Hello and welcome! My name is Katosepe and I’ll be your host for today’s Video Game of the Day.

Konami is a company very much in flux these days. They release some collections of their older games as well as their perennial football games but in general, they’ve stepped back from gaming quite a bit to focus on other business ventures. To today’s gamers, it can be hard to remember a time when Konami was one of the biggest powerhouses in gaming, releasing hit after hit for the NES. Today’s game is one such hit that spawned a franchise lasting decades. Today’s game is Castlevania, developed in-house by Konami and released on the NES in 1986.

In modern times, Castlevania is synonymous with the Metroidvania genre. The genre even takes half of its name from Castlevania. Back in the NES days, though, this wasn’t the case. Castlevania 1 is a linear, side-scrolling platformer where players must battle creatures of the night through six stages, each containing three sub-levels. There were no RPG mechanics, maps to explore, weapons to collect, nothing like that. Players had nothing but their own skills and smart use of subweapons to help them on their way.

Simon Belmont, the hero of this game, always has his trusty whip to fight the undead but can also pick up one of five subweapons. These include holy water, knives, axes, a cross, and a stopwatch. Simon can only have one weapon at a time and each has a limited number of uses. Simon must pick up hearts to increase his ammo with these subweapons. The upside is that each weapon works slightly differently and can give Simon an edge in tough fights where the whip may just not cut it.

When Castlevania was originally released in Japan, it released on the Famicom Disk System, a floppy disk based system that never saw release in the west. It was also titled Akumajou Dracula which roughly translates to Dracula’s Demon Castle. Because of the game’s religious name and creation on the disk system, it was an unlikely candidate for localization in the west. The high critical and commercial reception convinced Konami to port the game to cartridge and localize the game as Castlevania for western audiences.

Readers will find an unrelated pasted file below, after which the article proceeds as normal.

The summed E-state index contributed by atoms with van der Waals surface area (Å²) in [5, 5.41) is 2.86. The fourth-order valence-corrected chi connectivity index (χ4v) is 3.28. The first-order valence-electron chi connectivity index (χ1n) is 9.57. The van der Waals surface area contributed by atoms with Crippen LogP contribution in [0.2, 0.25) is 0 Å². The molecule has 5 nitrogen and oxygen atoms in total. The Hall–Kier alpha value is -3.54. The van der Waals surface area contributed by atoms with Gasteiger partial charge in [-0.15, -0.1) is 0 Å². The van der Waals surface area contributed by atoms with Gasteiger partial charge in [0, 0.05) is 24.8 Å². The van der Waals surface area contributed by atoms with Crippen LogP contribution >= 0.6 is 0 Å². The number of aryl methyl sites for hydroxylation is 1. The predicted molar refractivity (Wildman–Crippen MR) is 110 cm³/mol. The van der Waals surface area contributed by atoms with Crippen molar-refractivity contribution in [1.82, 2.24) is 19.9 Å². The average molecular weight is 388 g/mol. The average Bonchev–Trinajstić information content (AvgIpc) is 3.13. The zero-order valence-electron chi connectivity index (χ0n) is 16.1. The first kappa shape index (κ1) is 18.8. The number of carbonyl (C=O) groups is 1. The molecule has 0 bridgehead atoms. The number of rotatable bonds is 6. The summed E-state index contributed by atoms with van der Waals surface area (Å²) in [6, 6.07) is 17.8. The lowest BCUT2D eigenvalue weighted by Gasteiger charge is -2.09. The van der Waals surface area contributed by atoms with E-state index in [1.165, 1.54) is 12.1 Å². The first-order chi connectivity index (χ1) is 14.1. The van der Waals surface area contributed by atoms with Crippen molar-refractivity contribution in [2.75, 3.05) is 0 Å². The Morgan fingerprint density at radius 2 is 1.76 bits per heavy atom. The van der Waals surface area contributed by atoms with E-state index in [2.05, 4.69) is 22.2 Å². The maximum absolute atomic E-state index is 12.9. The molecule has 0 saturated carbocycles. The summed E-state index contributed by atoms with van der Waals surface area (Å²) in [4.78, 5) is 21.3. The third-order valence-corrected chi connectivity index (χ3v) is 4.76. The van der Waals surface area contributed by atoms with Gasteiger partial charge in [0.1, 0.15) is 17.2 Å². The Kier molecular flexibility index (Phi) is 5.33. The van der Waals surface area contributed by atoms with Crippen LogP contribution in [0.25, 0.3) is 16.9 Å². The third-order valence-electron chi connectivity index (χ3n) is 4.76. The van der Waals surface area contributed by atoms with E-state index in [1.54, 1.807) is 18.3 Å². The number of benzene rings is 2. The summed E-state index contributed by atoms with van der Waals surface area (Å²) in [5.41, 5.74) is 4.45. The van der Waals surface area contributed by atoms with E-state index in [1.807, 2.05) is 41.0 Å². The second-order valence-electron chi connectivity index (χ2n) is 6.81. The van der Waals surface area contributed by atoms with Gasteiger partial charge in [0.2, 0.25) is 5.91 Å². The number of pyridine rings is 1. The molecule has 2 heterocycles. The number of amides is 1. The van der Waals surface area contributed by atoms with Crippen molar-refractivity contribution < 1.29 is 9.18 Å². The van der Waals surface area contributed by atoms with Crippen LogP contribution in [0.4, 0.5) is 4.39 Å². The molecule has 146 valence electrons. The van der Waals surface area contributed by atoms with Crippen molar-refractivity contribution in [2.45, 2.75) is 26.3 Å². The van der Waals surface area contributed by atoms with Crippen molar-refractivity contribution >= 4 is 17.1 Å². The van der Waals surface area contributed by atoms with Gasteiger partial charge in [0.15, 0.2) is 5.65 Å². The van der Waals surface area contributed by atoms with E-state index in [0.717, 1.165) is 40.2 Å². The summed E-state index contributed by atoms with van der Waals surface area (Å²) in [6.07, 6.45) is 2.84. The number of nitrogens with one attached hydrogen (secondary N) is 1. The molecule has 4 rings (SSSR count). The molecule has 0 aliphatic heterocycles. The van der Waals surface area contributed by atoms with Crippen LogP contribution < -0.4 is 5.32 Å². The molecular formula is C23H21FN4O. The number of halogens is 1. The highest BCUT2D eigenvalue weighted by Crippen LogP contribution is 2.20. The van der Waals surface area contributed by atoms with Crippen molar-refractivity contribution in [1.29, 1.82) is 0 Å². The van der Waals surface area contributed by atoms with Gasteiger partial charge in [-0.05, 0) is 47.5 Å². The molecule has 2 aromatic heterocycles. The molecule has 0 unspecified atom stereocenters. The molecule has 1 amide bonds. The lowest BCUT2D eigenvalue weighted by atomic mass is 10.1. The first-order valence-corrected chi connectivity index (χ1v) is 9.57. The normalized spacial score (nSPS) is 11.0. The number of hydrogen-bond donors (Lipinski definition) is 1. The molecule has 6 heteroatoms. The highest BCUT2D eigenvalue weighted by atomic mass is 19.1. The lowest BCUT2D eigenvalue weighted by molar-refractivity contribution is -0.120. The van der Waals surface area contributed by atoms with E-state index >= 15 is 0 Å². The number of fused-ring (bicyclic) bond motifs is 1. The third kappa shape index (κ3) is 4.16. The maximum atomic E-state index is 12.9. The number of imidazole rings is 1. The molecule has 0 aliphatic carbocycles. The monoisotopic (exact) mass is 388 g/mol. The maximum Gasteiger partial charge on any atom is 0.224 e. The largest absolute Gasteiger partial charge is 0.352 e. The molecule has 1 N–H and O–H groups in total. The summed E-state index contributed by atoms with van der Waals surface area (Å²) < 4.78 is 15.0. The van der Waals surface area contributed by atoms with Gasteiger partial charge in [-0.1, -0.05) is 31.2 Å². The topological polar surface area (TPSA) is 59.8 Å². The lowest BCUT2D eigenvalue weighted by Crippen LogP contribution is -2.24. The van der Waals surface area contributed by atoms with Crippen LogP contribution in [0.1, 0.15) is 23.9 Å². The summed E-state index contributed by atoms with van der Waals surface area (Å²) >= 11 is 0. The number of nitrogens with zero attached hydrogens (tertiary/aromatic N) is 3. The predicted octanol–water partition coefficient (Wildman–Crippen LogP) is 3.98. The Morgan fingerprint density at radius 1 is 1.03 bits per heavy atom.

Castlevania was as great a success in the west as it had been in Japan. Critics would criticise the extremely high difficulty of the game and the numerous cheap deaths but this was the NES and players loved the challenge. Castlevania quickly became one of the top games for the NES and spawned several sequels. Today, Castlevania 1 is often overshadowed by the generally superior Castlevania 3, Super Castlevania 4 and Castlevania Bloodlines, which also shared the original Castlevania style before switching to the Metroidvania gameplay we know today. Still, NES fans who love a challenge still seek out the original.

Thank you so much for listening and a big thank you to Old School Gamer Magazine for sponsoring this episode! If you love learning about retro games, go check out their free digital magazine at oldschoolgamer.com/day. That’s oldschoolgamer.com/day. Don’t forget to check back here tomorrow for another Video Game of the Day.

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